"Shall I really—how unfortunate; but she doesn't look a bad-tempered woman, and what is there in wishing for fresh eggs? Stale eggs aren't wholesome.""No. You are to take off that unsuitable afternoon costume you are now wearing, and put on a neat print dress for your morning work."
Bridget, her hat hanging on her arm, defiance very marked on her brow, came suddenly into view. She was alone, and Mrs. Freeman noticed that Janet and her two companions stopped to look at her as if they rather enjoyed the spectacle. They paused for a moment, stared rudely, then turned their backs on Miss O'Hara.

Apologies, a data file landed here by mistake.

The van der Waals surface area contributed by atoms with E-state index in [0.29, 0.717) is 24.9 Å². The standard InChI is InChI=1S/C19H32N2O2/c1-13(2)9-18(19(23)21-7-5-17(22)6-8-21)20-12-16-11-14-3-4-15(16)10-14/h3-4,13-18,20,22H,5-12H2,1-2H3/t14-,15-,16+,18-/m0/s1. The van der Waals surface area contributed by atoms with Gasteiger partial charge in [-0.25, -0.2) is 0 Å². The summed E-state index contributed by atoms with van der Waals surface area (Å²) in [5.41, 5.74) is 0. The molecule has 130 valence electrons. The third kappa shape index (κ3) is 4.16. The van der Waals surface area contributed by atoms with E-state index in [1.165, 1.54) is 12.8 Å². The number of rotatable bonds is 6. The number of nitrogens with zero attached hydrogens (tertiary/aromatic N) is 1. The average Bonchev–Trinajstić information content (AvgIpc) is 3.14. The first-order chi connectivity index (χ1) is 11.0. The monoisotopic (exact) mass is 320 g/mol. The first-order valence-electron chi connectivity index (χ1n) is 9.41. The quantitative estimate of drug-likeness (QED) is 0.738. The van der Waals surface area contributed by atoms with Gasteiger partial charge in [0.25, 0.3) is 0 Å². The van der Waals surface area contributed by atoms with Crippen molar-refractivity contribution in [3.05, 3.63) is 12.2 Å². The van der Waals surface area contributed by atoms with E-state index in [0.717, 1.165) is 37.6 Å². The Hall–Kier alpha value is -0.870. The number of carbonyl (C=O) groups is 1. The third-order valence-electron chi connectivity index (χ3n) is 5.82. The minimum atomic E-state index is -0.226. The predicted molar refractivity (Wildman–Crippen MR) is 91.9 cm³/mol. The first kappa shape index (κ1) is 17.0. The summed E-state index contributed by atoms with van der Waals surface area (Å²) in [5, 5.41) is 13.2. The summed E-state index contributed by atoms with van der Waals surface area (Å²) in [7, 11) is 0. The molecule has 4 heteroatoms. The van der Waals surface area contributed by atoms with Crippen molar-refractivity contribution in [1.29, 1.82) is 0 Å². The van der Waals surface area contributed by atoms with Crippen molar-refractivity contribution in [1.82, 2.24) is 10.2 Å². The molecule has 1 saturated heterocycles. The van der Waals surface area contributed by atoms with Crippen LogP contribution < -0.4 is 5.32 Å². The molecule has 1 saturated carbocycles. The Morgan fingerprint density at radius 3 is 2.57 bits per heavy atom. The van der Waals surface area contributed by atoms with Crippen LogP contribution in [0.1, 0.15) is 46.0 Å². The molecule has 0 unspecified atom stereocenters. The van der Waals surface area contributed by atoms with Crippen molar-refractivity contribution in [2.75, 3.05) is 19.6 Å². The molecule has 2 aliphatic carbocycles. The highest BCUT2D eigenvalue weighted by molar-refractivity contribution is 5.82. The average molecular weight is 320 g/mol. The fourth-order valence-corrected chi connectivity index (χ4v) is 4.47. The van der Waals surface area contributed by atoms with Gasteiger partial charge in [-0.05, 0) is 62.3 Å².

"Don't do that, Bridget," said Miss Patience; "you are disturbing me."[Pg 18]"I'm afraid I have some unpleasant things to talk about, Miss O'Hara," she said. "But, before I begin, I must distinctly request you to remember that you are a young girl in the presence of the lady who has been appointed by your father to guide, direct, and command you."
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A flash of self-pity filled her eyes, but there was some consolation in reflecting on the fact that no one could force her to eat against her will.
The door was closed then, and Bridget O'Hara found herself alone."There, thank Heaven, I haven't killed her!" exclaimed Bridget.
"No, it was that wild Irish girl's doing. I really don't know what to do with her."
"You don't suppose I mind her?" exclaimed Bridget. "Rudeness always shows ill-breeding, but it is still more ill-bred to notice it—at least, that's what papa says. She spoke rather as if she did not like me, which is quite incomprehensible, for everybody loves me at home."